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8 performance management challenges and how to fix them

Successful performance management can help keep employees engaged, but challenges often arise. Learn the most common problems that companies encounter and how to address them.

A good performance management program is key for maintaining a happy and engaged workforce, yet performance management challenges frequently arise. HR leaders should learn some of the most common problems so they can take action to address them.

A good performance management program gives employees feedback on a regular basis, allows for employee input and delivers data that can apply to other decisions, such as salary increases. Getting feedback can help reduce employees' stress and apprehension, which might be higher than normal after the height of the pandemic transitioned into economic uncertainty.

Here are some of the challenges a performance management program can encounter and some possible ways to address them.

1. Leadership buy-in

Buy-in from leadership is a must for a performance management program to operate as well as possible. If managers and employees see that their company's leadership isn't supporting or engaged in the performance management process, they might feel less compelled to do so as well.

Lack of leadership support can be one of the hardest challenges to overcome. HR leaders sharing performance management success stories with other company leaders can make a difference. Being able to give some concrete examples of the program's results, along with feedback from leaders and employees, can help sell it to others within the company.

2. Employee motivation and morale

Employees likely feel stressed and overworked, and they might feel that performance management is one more item to add to their to do-list list. This perception increases if their company hasn't clearly articulated the details of the performance management program and its benefits for employees.

The company's leadership team should communicate the importance of performance management to employees. In addition, having employees participate in the goal-setting process and potentially contribute to the review in other ways can help them better understand their important role.

3. Limited budget

A new software application comes with many costs, including the implementation fee and ongoing licensing fees, and companies looking to implement new performance management software might not have the budget to do so.

HR leaders can work with other higher-ups to look for software that's less expensive, even if it doesn't meet all the organization's requirements. Another option is to take a less formal approach and encourage leaders to regularly provide verbal feedback and use the tools the company already has, such as an employee recognition platform.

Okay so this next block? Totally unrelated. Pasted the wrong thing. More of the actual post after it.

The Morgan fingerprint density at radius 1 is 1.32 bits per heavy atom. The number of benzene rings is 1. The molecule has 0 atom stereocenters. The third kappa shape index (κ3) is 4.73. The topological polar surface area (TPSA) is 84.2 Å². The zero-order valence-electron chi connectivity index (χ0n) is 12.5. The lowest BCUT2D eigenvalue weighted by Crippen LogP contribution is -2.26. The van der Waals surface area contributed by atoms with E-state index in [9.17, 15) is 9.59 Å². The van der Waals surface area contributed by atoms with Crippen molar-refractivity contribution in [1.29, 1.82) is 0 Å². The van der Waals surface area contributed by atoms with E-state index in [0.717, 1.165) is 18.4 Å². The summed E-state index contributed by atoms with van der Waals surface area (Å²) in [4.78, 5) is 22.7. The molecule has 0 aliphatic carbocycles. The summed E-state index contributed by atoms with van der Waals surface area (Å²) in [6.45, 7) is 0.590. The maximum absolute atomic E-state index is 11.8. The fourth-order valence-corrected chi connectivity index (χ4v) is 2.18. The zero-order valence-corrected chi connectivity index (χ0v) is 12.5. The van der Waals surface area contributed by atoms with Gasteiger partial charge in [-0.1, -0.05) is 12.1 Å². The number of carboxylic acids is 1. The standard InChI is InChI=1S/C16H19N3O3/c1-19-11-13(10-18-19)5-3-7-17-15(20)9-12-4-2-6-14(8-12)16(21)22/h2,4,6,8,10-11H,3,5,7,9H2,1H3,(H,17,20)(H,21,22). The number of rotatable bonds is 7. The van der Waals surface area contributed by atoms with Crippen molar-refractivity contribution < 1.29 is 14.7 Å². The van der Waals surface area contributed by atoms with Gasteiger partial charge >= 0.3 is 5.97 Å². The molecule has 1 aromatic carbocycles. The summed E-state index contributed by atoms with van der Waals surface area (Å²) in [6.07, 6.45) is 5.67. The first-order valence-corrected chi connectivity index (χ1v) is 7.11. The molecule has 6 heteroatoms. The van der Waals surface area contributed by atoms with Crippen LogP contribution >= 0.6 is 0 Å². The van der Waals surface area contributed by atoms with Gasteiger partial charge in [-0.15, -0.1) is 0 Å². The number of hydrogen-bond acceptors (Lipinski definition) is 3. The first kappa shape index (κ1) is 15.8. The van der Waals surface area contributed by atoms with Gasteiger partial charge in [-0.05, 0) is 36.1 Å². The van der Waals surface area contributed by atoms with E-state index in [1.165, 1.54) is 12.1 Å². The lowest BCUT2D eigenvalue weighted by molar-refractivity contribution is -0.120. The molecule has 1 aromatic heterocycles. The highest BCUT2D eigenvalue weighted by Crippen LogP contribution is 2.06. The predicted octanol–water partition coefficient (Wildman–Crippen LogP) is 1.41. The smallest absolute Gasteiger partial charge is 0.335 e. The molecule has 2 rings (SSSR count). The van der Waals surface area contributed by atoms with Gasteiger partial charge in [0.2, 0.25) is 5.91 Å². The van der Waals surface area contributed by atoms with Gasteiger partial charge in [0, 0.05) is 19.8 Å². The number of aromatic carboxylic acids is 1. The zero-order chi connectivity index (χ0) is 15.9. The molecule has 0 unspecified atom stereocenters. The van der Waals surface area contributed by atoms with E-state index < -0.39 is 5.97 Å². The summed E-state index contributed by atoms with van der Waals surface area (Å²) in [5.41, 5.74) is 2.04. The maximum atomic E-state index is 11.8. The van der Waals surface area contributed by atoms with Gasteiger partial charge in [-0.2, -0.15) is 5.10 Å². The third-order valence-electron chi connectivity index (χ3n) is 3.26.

4. Software challenges

If the software for the review process doesn't work as expected, it can negatively impact the whole program. For example, if employees encounter problems logging into the review platform, it could sour their view of the process from the start.

The vendor might be able to fix the problem or find a workaround until the problem is resolved. Communicating and being upfront with employees about some of the challenges and potential workarounds is essential.

5. Manager buy-in

Getting support from managers is crucial. If managers don't support the program, they won't put in the proper effort to make it succeed, which will also send the wrong message to employees.

HR leaders can work with IT to add automated reminders to the performance management software so managers who have not met the proper goals receive notifications to do so. Discussing the status of the review program with the executive team during leadership meetings can also encourage managers to participate. The executive team can also potentially help by reinforcing the benefits of providing employees with ongoing feedback.

6. Company reorganizations and acquisitions

A major reorganization or acquisition during or right before a performance review process can negatively affect the review process results. Employees might suddenly report to new managers, and employees and managers who were part of the process might no longer be with the company.

In these situations, HR leaders should work with IT to update the performance management software with the new reporting structure as quickly as possible, which will give managers more clarity on what they need to do to complete reviews for all their team members. Extending the performance review deadlines can also be helpful.

7. Poor use of tools

The success of the program is heavily influenced by how well managers and employees complete the work. For example, employees might submit too many or too few goals.

To counter these issues, HR leaders should create a system to check that performance review submissions are meeting the proper standards.

8. Lack of HR tech skills

A successful performance management program requires the proper skill sets on the HR team. For example, an employee must lead the program design, while another must configure the application, another must communicate about and sell the program internally, and another must train employees and leaders. The same employees could perform some of these tasks, but HR staff must be able to take care of all the tasks needed to carry out a successful performance management review program.

Depending on the timeline, HR leaders may be able to arrange training for HR employees. Another option is to hire an external consultant to support the team in areas where skills are lacking.

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